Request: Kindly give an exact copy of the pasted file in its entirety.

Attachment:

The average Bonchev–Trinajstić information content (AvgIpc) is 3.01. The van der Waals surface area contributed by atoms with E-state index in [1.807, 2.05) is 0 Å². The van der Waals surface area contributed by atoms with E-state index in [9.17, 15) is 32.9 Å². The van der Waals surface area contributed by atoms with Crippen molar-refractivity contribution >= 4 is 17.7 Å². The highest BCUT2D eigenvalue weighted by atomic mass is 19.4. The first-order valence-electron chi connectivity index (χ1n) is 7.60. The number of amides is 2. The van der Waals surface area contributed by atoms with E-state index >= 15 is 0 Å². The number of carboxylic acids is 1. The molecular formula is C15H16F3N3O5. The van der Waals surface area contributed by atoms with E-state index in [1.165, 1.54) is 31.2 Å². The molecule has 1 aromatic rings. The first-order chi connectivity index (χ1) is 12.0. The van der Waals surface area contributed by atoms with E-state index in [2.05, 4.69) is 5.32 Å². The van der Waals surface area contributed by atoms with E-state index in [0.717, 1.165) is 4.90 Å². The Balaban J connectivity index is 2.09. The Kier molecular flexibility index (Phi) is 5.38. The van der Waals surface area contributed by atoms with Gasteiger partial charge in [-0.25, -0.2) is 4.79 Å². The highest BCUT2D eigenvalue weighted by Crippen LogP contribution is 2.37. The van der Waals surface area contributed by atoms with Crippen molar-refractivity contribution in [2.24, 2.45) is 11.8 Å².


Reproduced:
The average Bonchev–Trinajstić information content (AvgIpc) is 3.01. The van der Waals surface area contributed by atoms with E-state index in [1.807, 2.05) is 0 Å². The van der Waals surface area contributed by atoms with E-state index in [9.17, 15) is 32.9 Å². The van der Waals surface area contributed by atoms with Crippen molar-refractivity contribution >= 4 is 17.7 Å². The highest BCUT2D eigenvalue weighted by atomic mass is 19.4. The first-order valence-electron chi connectivity index (χ1n) is 7.60. The number of amides is 2. The van der Waals surface area contributed by atoms with E-state index >= 15 is 0 Å². The number of carboxylic acids is 1. The molecular formula is C15H16F3N3O5. The van der Waals surface area contributed by atoms with E-state index in [1.165, 1.54) is 31.2 Å². The molecule has 1 aromatic rings. The first-order chi connectivity index (χ1) is 12.0. The van der Waals surface area contributed by atoms with E-state index in [2.05, 4.69) is 5.32 Å². The van der Waals surface area contributed by atoms with E-state index in [0.717, 1.165) is 4.90 Å². The Balaban J connectivity index is 2.09. The Kier molecular flexibility index (Phi) is 5.38. The van der Waals surface area contributed by atoms with Gasteiger partial charge in [-0.25, -0.2) is 4.79 Å². The highest BCUT2D eigenvalue weighted by Crippen LogP contribution is 2.37. The van der Waals surface area contributed by atoms with Crippen molar-refractivity contribution in [2.24, 2.45) is 11.8 Å².